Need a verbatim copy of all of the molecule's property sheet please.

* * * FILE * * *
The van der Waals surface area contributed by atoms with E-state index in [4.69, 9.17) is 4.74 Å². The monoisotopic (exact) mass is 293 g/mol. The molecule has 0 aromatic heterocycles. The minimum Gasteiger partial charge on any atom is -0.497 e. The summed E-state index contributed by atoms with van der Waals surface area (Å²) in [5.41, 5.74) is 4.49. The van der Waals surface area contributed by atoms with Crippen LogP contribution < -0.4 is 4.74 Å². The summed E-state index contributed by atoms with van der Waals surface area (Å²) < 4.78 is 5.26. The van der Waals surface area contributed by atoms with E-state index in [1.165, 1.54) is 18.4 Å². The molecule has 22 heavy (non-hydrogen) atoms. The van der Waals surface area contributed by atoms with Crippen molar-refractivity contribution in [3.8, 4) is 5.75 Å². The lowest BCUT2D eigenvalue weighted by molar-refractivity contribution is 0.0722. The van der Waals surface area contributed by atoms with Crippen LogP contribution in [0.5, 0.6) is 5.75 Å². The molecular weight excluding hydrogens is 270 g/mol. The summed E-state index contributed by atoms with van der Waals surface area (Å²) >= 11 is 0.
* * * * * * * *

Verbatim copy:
The van der Waals surface area contributed by atoms with E-state index in [4.69, 9.17) is 4.74 Å². The monoisotopic (exact) mass is 293 g/mol. The molecule has 0 aromatic heterocycles. The minimum Gasteiger partial charge on any atom is -0.497 e. The summed E-state index contributed by atoms with van der Waals surface area (Å²) in [5.41, 5.74) is 4.49. The van der Waals surface area contributed by atoms with Crippen LogP contribution < -0.4 is 4.74 Å². The summed E-state index contributed by atoms with van der Waals surface area (Å²) < 4.78 is 5.26. The van der Waals surface area contributed by atoms with E-state index in [1.165, 1.54) is 18.4 Å². The molecule has 22 heavy (non-hydrogen) atoms. The van der Waals surface area contributed by atoms with Crippen molar-refractivity contribution in [3.8, 4) is 5.75 Å². The lowest BCUT2D eigenvalue weighted by molar-refractivity contribution is 0.0722. The van der Waals surface area contributed by atoms with Crippen LogP contribution in [0.5, 0.6) is 5.75 Å². The molecular weight excluding hydrogens is 270 g/mol. The summed E-state index contributed by atoms with van der Waals surface area (Å²) >= 11 is 0.